The bone skates from Lincoln Castle

Oxbow’s new book about Lincoln Castle, Lincoln Castle Revealed: The Story of a Norman Powerhouse and its Anglo-Saxon Precursor describes two bone skate fragments found during the excavation. The authors date them to before the Norman Conquest and include them in the catalog of artifacts under “Recreation”—where they are the only entries. Both are made from cattle metatarsi (215).

Find 22/1524 is 130 mm long and features roughening of the “topside”, where the foot would rest, and an axial hole in the proximal end, under the skater’s heel (215). This feature is characteristic of skates from Great Britain (Thurber 2020, 112).

The other skate, find 22/1536, is only 89 mm long. It is described as having the “underside missing, proximal end sawn, topside polished from use” (215). It sounds like this is one of the unusual skates where the palmar side was used as the gliding surface. Usually the dorsal side glides on the ice. The missing “underside” makes me wonder if this skate was part of a pair of split bones, which would be highly unusual for Great Britain! Those skates, which have the top half of the bone removed to create a nice footrest, are generally only found in Scandinavia (Thurber 2020, 106).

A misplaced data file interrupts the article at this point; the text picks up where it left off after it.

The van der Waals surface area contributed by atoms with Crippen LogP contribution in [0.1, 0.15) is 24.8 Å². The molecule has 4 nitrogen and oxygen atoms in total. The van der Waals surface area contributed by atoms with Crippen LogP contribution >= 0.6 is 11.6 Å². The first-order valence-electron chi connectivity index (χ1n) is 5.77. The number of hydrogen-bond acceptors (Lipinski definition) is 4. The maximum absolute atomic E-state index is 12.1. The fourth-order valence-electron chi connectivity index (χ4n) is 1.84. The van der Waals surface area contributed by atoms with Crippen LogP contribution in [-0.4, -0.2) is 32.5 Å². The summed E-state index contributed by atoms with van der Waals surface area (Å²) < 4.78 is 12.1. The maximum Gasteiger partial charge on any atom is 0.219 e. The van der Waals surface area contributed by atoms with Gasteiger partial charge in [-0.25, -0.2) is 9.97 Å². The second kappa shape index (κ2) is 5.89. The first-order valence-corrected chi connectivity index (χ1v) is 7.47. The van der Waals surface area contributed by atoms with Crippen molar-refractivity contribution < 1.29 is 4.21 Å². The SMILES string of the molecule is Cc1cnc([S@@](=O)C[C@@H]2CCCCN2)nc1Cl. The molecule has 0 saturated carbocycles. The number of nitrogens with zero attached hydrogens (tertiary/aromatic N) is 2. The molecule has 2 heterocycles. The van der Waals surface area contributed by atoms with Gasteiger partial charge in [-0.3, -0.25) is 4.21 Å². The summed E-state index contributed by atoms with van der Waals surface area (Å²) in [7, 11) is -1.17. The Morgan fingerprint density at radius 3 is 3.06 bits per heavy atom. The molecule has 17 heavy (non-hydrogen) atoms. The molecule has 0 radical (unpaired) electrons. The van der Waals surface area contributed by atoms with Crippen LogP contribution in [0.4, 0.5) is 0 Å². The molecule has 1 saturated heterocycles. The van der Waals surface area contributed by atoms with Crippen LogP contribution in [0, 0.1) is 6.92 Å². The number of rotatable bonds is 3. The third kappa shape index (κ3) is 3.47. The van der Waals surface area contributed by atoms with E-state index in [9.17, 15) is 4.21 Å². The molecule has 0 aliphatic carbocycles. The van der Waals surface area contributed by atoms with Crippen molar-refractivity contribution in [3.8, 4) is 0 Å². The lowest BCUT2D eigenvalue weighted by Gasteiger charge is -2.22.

These skates join five others found in Lincoln (Thurber 2020, 110). They unique in being made from cattle metatarsi; the others are three cattle metacarpi, a horse metacarpus, and a possible cattle radius, according to my database.

The book also mentions “an unfinished piece” found with the two fragments, which led the authors to propose “these were being turned out of a workshop nearby” (32).


B. A. Thurber. 2020. Skates Made of Bone: A History. Jefferson, NC: McFarland.

Jonathan Clark, Justin Garner-Lahire, Cecily Spall, and Nicola Toop. Lincoln Castle Revealed: The Story of a Norman Powerhouse and its Anglo-Saxon Precursor. Oxford: Oxbow Books.